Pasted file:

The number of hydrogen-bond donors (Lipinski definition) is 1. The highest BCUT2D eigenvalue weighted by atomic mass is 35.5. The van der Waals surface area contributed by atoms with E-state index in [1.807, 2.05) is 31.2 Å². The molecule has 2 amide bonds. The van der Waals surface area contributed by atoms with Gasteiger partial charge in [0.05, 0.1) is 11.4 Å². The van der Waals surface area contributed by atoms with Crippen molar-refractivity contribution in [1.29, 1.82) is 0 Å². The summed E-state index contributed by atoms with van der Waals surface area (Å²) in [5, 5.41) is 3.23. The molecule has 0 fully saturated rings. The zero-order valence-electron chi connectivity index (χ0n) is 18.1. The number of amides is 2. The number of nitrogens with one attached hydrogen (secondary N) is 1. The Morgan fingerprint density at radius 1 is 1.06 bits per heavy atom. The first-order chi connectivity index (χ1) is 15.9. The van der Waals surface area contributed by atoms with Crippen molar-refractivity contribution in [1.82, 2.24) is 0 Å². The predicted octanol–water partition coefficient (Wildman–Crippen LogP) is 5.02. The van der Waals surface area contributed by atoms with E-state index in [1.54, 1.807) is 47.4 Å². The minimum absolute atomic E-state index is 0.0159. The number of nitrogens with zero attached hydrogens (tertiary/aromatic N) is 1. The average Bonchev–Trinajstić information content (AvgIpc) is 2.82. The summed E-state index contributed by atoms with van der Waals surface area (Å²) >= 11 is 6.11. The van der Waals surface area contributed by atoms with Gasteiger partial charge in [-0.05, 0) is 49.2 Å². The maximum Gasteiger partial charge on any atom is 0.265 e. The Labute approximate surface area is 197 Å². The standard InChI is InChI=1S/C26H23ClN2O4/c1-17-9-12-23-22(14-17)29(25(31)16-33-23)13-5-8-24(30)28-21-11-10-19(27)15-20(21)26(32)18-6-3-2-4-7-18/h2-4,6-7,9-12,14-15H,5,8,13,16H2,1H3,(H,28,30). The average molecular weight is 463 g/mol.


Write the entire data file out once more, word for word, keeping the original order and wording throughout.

The number of hydrogen-bond donors (Lipinski definition) is 1. The highest BCUT2D eigenvalue weighted by atomic mass is 35.5. The van der Waals surface area contributed by atoms with E-state index in [1.807, 2.05) is 31.2 Å². The molecule has 2 amide bonds. The van der Waals surface area contributed by atoms with Gasteiger partial charge in [0.05, 0.1) is 11.4 Å². The van der Waals surface area contributed by atoms with Crippen molar-refractivity contribution in [1.29, 1.82) is 0 Å². The summed E-state index contributed by atoms with van der Waals surface area (Å²) in [5, 5.41) is 3.23. The molecule has 0 fully saturated rings. The zero-order valence-electron chi connectivity index (χ0n) is 18.1. The number of amides is 2. The number of nitrogens with one attached hydrogen (secondary N) is 1. The Morgan fingerprint density at radius 1 is 1.06 bits per heavy atom. The first-order chi connectivity index (χ1) is 15.9. The van der Waals surface area contributed by atoms with Crippen molar-refractivity contribution in [1.82, 2.24) is 0 Å². The predicted octanol–water partition coefficient (Wildman–Crippen LogP) is 5.02. The van der Waals surface area contributed by atoms with E-state index in [1.54, 1.807) is 47.4 Å². The minimum absolute atomic E-state index is 0.0159. The number of nitrogens with zero attached hydrogens (tertiary/aromatic N) is 1. The average Bonchev–Trinajstić information content (AvgIpc) is 2.82. The summed E-state index contributed by atoms with van der Waals surface area (Å²) >= 11 is 6.11. The van der Waals surface area contributed by atoms with Gasteiger partial charge in [-0.05, 0) is 49.2 Å². The maximum Gasteiger partial charge on any atom is 0.265 e. The Labute approximate surface area is 197 Å². The standard InChI is InChI=1S/C26H23ClN2O4/c1-17-9-12-23-22(14-17)29(25(31)16-33-23)13-5-8-24(30)28-21-11-10-19(27)15-20(21)26(32)18-6-3-2-4-7-18/h2-4,6-7,9-12,14-15H,5,8,13,16H2,1H3,(H,28,30). The average molecular weight is 463 g/mol.